Here’s how municipal accounting should work. When a local government builds a new road, it recognizes that this piece of infrastructure comes with a future obligation for maintenance. Local officials can estimate, with a good degree of precision, when that obligation will come due and roughly how much it will cost. In normal accounting terminology, that would be considered a future liability. In a perfect world, cities would factor in those future liabilities, and the potential to pay for them, every time they made decisions about whether to build a road.

In the magical world of municipal accounting, however, that road is labeled an asset. And when it comes time to repair it, here’s what usually happens: city officials find that that “asset” hasn’t generated enough adjacent tax revenue to pay for its own maintenance. And now, the city needs to borrow that money.

Our infrastructure approach is destroying our wealth, not enhancing it. And as long as this is the case, it will not matter how we choose to raise revenue. You can’t tax what’s not there.

To avert disaster, we must make more productive use of our existing public investments. As you commute home today, take note of how far apart things are from each other. Look at the size of the parking lots. Check out the landscaped areas and storm water ponds. All of these areas are being served by incredibly expensive infrastructure, yet, more than likely, they’re creating no real wealth.

If we were really concerned about making productive use of our infrastructure, we’d obsess over that. We’d have emergency meetings at City Hall weekly and daily progress briefings on what was being done.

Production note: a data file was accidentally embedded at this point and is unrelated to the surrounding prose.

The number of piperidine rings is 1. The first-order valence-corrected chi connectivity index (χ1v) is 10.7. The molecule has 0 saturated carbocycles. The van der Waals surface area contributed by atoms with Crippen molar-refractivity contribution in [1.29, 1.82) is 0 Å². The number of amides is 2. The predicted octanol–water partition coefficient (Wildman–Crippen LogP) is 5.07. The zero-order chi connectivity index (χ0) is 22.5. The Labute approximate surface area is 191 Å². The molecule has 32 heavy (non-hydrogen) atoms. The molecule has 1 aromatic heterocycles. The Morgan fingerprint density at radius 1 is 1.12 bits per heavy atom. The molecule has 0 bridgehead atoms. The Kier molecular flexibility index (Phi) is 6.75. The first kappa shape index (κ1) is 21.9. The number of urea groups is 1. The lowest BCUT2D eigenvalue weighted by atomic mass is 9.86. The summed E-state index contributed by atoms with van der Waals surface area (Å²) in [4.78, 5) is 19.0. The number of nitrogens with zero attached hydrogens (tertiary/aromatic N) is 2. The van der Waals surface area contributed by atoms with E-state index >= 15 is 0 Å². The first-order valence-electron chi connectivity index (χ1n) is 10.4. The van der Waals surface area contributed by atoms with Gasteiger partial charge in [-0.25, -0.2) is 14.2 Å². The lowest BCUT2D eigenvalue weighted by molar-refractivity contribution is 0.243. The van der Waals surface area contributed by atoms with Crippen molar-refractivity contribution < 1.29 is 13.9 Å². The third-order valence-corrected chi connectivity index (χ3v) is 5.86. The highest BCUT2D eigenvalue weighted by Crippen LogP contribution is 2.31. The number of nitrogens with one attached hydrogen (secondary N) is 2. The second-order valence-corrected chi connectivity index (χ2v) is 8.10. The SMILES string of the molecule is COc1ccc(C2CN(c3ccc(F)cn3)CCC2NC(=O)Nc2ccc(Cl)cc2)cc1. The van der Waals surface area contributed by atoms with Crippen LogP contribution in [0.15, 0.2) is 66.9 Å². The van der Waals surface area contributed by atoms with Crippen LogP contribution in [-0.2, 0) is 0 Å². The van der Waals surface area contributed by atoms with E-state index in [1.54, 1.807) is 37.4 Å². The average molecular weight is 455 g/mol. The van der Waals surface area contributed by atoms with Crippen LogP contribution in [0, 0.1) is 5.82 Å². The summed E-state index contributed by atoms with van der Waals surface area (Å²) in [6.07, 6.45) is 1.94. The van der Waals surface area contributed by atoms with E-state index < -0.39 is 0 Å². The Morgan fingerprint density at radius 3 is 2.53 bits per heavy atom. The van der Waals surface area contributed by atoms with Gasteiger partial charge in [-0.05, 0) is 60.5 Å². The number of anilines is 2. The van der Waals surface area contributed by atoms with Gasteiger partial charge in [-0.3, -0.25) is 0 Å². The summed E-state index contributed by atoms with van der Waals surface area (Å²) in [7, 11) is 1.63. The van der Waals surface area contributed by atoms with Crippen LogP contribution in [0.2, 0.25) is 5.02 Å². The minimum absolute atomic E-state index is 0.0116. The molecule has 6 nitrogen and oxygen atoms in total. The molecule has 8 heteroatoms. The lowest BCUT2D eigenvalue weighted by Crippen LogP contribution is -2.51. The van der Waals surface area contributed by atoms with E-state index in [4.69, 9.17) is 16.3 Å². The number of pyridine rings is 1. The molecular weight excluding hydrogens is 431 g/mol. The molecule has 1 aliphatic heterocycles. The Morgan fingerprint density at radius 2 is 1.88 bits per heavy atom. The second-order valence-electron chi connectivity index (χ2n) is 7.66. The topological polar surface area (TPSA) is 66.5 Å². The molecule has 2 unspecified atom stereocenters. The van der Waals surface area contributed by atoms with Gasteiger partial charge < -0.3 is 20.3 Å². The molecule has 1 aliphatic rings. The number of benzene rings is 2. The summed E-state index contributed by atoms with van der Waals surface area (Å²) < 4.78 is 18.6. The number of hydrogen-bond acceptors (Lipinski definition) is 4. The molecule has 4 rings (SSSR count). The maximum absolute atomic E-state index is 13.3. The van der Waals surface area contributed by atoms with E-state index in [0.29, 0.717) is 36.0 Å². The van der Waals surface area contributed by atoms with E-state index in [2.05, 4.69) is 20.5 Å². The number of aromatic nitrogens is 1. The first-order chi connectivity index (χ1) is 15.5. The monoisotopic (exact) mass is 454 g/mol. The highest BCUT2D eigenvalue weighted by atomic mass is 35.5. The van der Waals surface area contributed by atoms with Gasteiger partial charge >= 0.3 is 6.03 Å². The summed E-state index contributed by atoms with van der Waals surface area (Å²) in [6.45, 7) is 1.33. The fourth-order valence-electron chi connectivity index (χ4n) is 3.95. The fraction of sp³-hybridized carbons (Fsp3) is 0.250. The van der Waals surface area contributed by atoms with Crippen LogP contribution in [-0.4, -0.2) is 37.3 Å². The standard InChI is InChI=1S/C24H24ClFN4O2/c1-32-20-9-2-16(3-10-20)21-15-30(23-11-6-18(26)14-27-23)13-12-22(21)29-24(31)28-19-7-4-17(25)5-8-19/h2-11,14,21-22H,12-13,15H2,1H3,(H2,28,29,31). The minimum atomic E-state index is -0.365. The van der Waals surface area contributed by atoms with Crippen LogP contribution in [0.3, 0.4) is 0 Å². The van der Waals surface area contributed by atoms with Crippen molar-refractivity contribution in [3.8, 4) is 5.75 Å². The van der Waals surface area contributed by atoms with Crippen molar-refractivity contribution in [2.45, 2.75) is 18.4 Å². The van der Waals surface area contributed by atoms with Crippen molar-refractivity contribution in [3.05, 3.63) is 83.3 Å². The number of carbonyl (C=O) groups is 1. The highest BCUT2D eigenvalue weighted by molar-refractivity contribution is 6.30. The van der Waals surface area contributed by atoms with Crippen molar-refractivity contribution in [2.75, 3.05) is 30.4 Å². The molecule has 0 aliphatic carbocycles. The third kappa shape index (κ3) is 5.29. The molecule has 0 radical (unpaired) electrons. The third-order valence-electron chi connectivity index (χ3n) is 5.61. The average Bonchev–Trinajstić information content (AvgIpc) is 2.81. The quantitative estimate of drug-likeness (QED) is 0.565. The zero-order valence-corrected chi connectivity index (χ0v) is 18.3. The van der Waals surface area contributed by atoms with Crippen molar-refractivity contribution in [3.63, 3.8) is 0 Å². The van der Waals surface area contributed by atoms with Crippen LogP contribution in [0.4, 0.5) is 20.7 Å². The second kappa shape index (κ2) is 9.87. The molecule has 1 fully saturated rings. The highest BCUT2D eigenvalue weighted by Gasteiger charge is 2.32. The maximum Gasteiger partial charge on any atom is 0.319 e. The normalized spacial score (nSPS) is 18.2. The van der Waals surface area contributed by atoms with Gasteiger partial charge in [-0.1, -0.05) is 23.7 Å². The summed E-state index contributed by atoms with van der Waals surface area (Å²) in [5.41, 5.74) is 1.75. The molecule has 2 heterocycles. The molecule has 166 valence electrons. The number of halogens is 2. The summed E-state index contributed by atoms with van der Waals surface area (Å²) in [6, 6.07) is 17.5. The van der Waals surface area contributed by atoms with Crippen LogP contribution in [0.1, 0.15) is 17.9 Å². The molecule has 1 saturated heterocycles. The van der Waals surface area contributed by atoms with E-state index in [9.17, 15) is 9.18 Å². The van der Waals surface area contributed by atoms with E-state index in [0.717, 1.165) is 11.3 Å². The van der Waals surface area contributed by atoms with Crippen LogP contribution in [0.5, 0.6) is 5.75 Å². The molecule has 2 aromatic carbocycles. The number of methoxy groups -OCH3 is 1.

This shift in thinking is critical. We need to increase our productivity by (a) reducing our public obligations and (b) increasing the private wealth that makes it possible for us to meet those obligations.

And that means that Dallas should be thinking a lot more like one of its own suburbs: Fate, Texas. Leaders in Fate have made it a part of their development process to ask, of every single project, whether a minimum amount of private investment will be generated for each dollar of public liability assumed. It is their way of ensuring there will be enough tax base—in perpetuity—to meet the infrastructure maintenance obligations they are assuming when they take on new developments. Not just through the next election cycle, or until the current city planners have moved on to new jobs. Forever.

Dallas has had no shortage of growth over the past decades. What it needs now is productive growth.

Strong Towns, of which I am the President and Founder, is a national organization that is dedicated to helping communities across America grow financially strong and resilient. And as it happens, we are hosting a regional gathering in Plano on October 4 and 5, 2018, where national experts and local advocates will be discussing these and other issues facing North Texas communities. Come join us to connect with fellow Texans working toward a stronger Dallas. (For tickets, visit strongtowns.org/texas-gathering.)